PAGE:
Hold on to your (red) hats. Fedora 22, the next iteration of the “move fast and break things” version of Linux sponsored by Red Hat, is set to arrive on May 19. After the multiple editions introduced in the previous Fedora, what’s in store this time?
The answer lies with the proposals received by the Fedora Engineering and Steering Committee (FESCo), whose deadline for proposed changes passed last week. Here are some of the more notable and head-turning proposals for Fedora 22 that seem most likely to make it to the final product.
Systemd, the proposed replacement for Linux’s sysvinit startup module, has sparked controversy left and right due to its monolithic design. Schisms in the Linux community have erupted over its use, but Red Hat appears to be firmly in the “yes” camp, having added systemd to RHEL 7.
But even Red Hat seems to recognize there are limits to the functionality that can be stuffed into systemd. Among the pending proposals, one suggests splitting the systemd-units subpackages into their own item, reducing the size of the installation footprint for minimal builds. Keeping Fedora — and by extension Red Hat — on the leaner side is part of the mission for the Cloud edition of Fedora and might be a good objective for any version of Fedora.
Another recently added systemd feature, the ability to pull down and locally install container images, might spark introspection along the same lines. On the one hand, the feature could be useful in the ongoing push to make Fedora and RHEL more Docker-centric; on the other hand, it might be further evidence of systemd’s excess.
Python 3 by default
In theory, Python 3 is the better of the two Pythons — if only because it has a guaranteed future. In practice, the sheer size of the Python 2 user base and application-dependency base has made it tough for Python 3 to gain much ground.
Here, the idea isn’t only to provide Python 3 as the default Python interpreter for Fedora 22; software packages within Fedora bearing Python dependencies (such as Anaconda) should also use Python 3. From this point of view, little within Fedora itself will block this move, since most Python-dependent applications already use Python 3 or can be converted to it with minimal effort. Also, any future Python-dependent projects for Fedora will be built for Python 3 by default. For applications that need it, Python 2 will be available through Fedora’s repositories.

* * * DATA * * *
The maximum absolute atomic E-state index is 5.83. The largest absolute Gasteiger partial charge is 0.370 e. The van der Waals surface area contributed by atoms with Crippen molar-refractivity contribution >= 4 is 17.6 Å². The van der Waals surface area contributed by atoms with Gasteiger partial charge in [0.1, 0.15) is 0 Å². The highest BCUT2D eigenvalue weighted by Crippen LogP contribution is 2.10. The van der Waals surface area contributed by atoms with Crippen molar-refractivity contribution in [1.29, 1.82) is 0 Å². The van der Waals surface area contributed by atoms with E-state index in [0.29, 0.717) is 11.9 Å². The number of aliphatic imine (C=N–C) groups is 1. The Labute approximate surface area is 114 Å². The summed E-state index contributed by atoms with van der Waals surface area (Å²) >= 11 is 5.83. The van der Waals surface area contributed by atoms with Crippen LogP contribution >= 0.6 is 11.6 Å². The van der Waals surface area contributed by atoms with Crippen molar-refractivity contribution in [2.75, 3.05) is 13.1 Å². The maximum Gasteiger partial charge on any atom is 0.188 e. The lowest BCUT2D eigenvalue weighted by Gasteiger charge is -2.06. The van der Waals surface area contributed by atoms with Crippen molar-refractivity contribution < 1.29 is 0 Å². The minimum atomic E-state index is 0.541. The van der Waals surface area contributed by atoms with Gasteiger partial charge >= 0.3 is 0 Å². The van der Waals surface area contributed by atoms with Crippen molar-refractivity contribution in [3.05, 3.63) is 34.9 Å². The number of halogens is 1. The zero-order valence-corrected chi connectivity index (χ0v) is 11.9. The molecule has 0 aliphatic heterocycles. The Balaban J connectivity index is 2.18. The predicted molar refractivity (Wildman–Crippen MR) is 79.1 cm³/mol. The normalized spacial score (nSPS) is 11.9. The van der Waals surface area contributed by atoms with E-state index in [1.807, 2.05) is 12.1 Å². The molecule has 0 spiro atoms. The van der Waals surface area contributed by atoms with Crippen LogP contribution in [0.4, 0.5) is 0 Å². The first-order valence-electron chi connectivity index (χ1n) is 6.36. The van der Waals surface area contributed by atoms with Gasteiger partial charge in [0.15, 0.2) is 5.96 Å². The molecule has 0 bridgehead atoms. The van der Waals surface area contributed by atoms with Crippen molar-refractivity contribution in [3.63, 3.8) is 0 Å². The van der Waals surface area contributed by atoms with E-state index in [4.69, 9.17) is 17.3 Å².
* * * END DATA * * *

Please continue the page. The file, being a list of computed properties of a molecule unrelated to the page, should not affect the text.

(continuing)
DNF, the new installer
Yum is the package manager/installer for Fedora, but a new installer, Dandified Yum (DNF), is set to replace Yum in Fedora 22. DNF’s advantages include being “built on modern [dependency-solving] technology allowing for faster and less memory-intensive operation,” and a full Python API that works with both Python 2 and Python 3.
For those hung up on Yum, it can run side by side with DNF. Work on DNF as a replacement has been in the works since 2012, with an experimental version available since Fedora 18. By now, Fedora is confident that DNF can replace Yum completely.
A new database server role
The most recent version of Fedora provided three editions of the project for different workloads: workstations, servers, and cloud deployment. In addition, Fedora introduced the notion of roles, one-click installations for all the components needed in a given server, along with tools for building the roles. One previously proposed role was a domain controller that uses FreeIPA to interoperate with Microsoft Active Directory.
Another proposed role applies to databases — one to deploy a PostgreSQL-powered database server that can function as a primary or replica server. Also under the scope of the proposal is the creation of a plug-in for D-Bus as part of the role’s deployment and monitoring functionality.
Gradle, the Java build system favored by Google for Android, is under consideration for Fedora 22. But the Fedora team’s ambitions for Gradle extend beyond providing it for developers; Fedora also wants to use Gradle to build Fedora packages. The benefit lies in the automation; developers generating RPM packages for Fedora can leverage Gradle for the work.
Fedora Atomic Host
With Project Atomic, Red Hat devised a standard pattern for using a lean-and-mean version of its OS as a deployment system for Docker containers. Previously, Fedora implemented the Project Atomic pattern as a Docker host for the cloud.
The next version will allow Fedora Atomic Host to be deployed to a slew of other targets: specific cloud providers (EC2, Google Compute Engine, and generic OpenStack deployments); LiveOS images that can be booted via PXE on diskless systems; and any bare metal, by way of Fedora’s Anaconda installer.
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